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While it seems obvious that swimming in a stinking cesspool of rotting whale flesh, blood, and other bodily fluids near a beached whale is a bad idea, researchers have discovered one more reason why you wouldn’t want to: great white sharks are attracted to the gory mess, and act erratically in its vicinity.
“I would never recommend jumping in the water next to a whale carcass,” says James Tucker, a marine science graduate student at Southern Cross University in Australia.
Though not exactly everyday life advice, the insight that great white sharks behave differently near the rot of a beached whale is valuable information for conservationists, tour operators, and others concerned with the well-being of sharks and people. It has implications for how beached whales, and water users, should be managed.
Thanks to decades of conservation work, populations of some whales are on the rise. But this success is causing new challenges, Tucker says—more whales means more whales eventually die and wash up on beaches. Aside from smelling and being a potential eyesore, these carcasses are also attracting scavenging sharks, which raises fears that they could pose a danger to people nearby.
Tucker and his colleagues wanted to assess the risk by studying how sharks behave around beached whales. Using drones, the scientists closely followed great white sharks off the coast of New South Wales, Australia, in 2018 and 2019. They tracked 55 sharks in the water adjacent to whale carcasses, and compared their behavior to footage of 108 sharks swimming in water with no dead whales.
The research showed that there is an appreciable change in the behavior of great white sharks when a beached whale carcass is nearby.
Analysis of the drone footage showed that when there is no dead whale in the vicinity, great whites have fairly predictable behavior, cruising along the beach at a more or less even speed.
But the situation changes near a whale carcass. There, great whites tend to be larger on average—possibly because bigger sharks are muscling out their smaller competitors—and to be swimming more quickly. The sharks also change their behavior. “These sharks were circling, staying around the area where the food source was,” Tucker says.
Tucker’s team studied white sharks, as they are large and easy to track by drone. While the scientists don’t have before and after footage from the beaching sites, Tucker speculates that there are likely more sharks in the water near a beached whale than elsewhere.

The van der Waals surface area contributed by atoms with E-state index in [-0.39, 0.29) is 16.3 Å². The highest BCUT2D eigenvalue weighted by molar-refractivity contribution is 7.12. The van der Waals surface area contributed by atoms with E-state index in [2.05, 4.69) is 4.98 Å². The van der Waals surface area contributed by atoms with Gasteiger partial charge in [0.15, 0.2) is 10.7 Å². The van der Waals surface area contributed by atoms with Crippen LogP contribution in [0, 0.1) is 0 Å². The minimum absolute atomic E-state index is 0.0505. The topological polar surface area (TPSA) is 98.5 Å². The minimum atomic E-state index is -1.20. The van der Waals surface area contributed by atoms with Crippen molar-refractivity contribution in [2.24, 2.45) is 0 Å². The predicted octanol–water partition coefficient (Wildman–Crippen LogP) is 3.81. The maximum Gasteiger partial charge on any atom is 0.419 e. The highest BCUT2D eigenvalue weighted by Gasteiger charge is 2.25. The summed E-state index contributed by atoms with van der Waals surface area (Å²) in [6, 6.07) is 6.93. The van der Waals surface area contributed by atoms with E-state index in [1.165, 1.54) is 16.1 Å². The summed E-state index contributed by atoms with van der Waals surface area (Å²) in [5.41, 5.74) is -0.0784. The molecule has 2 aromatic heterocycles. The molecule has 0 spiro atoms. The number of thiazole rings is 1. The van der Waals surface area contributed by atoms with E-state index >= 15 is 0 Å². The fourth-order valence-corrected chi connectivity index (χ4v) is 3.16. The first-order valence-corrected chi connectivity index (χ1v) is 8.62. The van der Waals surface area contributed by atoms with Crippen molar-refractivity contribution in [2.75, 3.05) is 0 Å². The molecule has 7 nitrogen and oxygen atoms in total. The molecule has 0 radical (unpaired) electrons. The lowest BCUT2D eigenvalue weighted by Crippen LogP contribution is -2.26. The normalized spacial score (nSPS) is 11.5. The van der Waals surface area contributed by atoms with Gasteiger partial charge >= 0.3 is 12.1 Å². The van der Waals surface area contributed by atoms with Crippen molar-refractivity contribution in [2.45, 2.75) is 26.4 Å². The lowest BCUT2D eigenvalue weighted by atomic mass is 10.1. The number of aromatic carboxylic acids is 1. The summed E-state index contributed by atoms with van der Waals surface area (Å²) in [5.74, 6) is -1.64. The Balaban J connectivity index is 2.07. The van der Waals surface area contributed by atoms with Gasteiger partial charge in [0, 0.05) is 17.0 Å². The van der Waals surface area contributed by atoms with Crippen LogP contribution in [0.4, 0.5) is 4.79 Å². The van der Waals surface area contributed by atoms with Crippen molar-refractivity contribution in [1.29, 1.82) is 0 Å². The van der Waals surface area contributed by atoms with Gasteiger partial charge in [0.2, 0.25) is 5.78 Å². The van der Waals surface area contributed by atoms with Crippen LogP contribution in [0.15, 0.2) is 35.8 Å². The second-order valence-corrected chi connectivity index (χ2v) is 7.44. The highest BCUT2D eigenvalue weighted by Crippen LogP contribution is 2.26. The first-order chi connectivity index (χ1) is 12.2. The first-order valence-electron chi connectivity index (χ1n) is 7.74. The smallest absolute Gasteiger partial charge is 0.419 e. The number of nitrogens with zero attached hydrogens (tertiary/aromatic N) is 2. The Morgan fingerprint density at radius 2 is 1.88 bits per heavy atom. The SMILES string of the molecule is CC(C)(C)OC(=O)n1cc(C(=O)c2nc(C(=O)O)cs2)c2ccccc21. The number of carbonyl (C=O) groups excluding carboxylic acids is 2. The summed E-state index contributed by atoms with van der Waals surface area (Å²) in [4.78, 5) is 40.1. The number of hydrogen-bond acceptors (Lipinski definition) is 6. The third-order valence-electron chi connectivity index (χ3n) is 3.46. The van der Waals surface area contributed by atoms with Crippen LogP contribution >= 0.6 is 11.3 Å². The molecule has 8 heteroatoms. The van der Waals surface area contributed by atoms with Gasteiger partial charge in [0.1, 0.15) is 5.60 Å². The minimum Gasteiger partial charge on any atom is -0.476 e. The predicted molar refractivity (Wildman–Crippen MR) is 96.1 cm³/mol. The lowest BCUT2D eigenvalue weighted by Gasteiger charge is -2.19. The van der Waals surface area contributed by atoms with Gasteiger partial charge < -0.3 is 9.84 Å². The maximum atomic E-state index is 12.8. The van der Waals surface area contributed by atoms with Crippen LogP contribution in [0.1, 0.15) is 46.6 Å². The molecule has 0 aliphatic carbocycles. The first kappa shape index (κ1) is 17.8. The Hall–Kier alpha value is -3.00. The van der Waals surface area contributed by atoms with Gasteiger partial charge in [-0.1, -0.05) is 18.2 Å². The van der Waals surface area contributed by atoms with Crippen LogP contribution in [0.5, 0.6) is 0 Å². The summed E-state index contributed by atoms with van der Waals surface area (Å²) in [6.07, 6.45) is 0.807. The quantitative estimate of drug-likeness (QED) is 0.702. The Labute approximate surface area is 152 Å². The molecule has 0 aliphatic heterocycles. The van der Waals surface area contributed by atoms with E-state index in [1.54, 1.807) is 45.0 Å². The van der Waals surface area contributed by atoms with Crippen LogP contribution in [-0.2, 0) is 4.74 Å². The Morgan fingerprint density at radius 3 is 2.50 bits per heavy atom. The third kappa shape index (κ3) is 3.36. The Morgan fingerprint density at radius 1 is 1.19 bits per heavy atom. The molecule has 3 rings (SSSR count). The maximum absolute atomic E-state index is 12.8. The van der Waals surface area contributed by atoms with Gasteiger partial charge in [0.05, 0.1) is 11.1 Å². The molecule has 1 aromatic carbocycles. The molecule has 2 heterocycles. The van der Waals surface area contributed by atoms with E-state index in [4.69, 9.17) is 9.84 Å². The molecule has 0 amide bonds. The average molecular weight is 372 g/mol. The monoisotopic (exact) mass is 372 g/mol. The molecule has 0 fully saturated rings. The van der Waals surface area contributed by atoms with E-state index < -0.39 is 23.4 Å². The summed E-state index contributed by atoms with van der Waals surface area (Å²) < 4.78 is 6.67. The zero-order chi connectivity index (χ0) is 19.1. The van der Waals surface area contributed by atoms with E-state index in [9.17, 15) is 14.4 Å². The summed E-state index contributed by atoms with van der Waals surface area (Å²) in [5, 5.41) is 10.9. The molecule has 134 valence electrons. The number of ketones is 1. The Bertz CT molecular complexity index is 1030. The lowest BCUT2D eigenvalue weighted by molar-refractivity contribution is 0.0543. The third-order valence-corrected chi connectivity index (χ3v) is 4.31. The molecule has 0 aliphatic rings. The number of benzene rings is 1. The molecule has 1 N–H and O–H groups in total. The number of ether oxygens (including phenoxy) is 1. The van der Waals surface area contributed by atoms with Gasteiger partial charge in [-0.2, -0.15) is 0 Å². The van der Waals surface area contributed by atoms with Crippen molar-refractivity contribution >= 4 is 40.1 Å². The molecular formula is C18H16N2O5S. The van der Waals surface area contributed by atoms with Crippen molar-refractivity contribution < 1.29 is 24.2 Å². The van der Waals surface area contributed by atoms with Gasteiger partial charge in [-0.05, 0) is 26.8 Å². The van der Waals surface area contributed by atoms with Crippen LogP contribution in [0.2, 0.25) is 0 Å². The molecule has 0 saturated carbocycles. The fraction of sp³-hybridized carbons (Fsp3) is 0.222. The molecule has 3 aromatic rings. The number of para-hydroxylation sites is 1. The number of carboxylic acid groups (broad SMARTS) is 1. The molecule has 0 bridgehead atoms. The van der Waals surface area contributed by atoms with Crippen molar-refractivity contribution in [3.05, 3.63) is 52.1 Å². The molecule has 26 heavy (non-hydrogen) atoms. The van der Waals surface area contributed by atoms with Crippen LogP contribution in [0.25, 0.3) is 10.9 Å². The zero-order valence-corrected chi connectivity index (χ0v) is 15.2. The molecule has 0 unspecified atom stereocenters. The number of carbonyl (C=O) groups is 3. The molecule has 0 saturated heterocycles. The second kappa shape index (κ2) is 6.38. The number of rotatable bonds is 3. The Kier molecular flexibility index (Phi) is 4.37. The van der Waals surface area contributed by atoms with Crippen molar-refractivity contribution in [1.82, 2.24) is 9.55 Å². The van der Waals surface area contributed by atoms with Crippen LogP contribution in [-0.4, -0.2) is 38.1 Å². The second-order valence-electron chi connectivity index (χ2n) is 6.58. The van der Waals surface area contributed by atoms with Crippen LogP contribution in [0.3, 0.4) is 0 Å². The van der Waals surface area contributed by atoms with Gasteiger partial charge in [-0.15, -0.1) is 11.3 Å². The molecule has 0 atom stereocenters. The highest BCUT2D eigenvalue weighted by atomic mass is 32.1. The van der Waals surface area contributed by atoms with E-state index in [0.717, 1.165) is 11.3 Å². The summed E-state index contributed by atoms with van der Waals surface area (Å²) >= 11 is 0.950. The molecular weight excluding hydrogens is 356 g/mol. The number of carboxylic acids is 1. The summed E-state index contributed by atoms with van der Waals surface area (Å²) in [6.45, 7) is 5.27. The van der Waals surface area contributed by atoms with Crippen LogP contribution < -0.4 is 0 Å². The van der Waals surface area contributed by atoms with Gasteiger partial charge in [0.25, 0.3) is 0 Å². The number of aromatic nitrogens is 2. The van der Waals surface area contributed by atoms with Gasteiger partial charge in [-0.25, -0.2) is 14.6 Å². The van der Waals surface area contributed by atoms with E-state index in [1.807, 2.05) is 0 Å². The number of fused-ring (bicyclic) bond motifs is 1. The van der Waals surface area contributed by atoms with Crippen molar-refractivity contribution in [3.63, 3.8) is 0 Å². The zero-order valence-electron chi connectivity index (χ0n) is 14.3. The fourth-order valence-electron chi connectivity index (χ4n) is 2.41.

“I think this is a great little paper,” says Stephen Kajiura, a marine biologist at Florida Atlantic University who was not involved in Tucker’s study. “This is something people have suspected for a long time, but it’s great to see it quantified.”
As to whether the lure of a whale carcass leads to an increase in shark attacks on people, the data is less clear. While white sharks are responsible for a high number of conflicts with humans relative to other sharks, the closest known attack near a beached whale carcass took place several kilometers away from the dead whale and is definitely not a smoking gun, Tucker says. Nonetheless, he says beached whales should be managed closely. There is also some risk to workers removing carcasses if they have to enter the water to do so.
“You should remove [the carcass] as quickly as possible,” he says. “We recommend a beach be closed as soon as a stranding occurs, before it even hits the beach.”
Kajiura says the problem is that big scavenger sharks like great whites, tigers, or bulls aren’t picky eaters. If they are hungry for the rotting flesh of a whale, but can’t access it because the water is too shallow or the carcass is on the beach, potential problems could occur if humans are in the mix.
As an example of where this knowledge could prove particularly valuable, Tucker says he has seen some unscrupulous tour operators in Australia bringing divers to floating whale carcasses to swim with the sharks, putting both humans and sharks at risk.
“I’m all about diving with sharks, but I don’t think that’s the right situation to do it,” he says, adding that if humans do get bitten, it leads to more problems for sharks.
“The biggest fear is that someone gets hurt by a shark, then sharks themselves get persecuted,” Tucker says. “People want to hunt down sharks as soon as they hear the story that someone was hurt by a shark, and they don’t take into account the situation that was happening before that attack occurred.”